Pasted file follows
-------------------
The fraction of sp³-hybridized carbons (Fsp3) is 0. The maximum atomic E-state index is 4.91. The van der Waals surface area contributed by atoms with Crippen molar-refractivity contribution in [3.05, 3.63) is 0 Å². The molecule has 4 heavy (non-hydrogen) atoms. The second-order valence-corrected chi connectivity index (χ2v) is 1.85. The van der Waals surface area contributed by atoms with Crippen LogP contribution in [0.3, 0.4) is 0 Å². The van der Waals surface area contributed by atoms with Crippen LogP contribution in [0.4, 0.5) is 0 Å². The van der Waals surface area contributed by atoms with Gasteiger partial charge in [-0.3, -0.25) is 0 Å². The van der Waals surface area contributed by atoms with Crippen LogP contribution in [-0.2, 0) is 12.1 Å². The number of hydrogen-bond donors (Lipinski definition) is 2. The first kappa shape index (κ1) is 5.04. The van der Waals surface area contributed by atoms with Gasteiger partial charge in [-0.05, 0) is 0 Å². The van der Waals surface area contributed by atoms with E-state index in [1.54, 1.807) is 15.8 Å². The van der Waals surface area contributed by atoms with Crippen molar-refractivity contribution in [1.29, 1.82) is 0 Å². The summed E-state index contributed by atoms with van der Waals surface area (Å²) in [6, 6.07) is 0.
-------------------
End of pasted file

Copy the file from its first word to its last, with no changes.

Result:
The fraction of sp³-hybridized carbons (Fsp3) is 0. The maximum atomic E-state index is 4.91. The van der Waals surface area contributed by atoms with Crippen molar-refractivity contribution in [3.05, 3.63) is 0 Å². The molecule has 4 heavy (non-hydrogen) atoms. The second-order valence-corrected chi connectivity index (χ2v) is 1.85. The van der Waals surface area contributed by atoms with Crippen LogP contribution in [0.3, 0.4) is 0 Å². The van der Waals surface area contributed by atoms with Crippen LogP contribution in [0.4, 0.5) is 0 Å². The van der Waals surface area contributed by atoms with Gasteiger partial charge in [-0.3, -0.25) is 0 Å². The van der Waals surface area contributed by atoms with Crippen LogP contribution in [-0.2, 0) is 12.1 Å². The number of hydrogen-bond donors (Lipinski definition) is 2. The first kappa shape index (κ1) is 5.04. The van der Waals surface area contributed by atoms with Gasteiger partial charge in [-0.05, 0) is 0 Å². The van der Waals surface area contributed by atoms with E-state index in [1.54, 1.807) is 15.8 Å². The van der Waals surface area contributed by atoms with Crippen molar-refractivity contribution in [1.29, 1.82) is 0 Å². The summed E-state index contributed by atoms with van der Waals surface area (Å²) in [6, 6.07) is 0.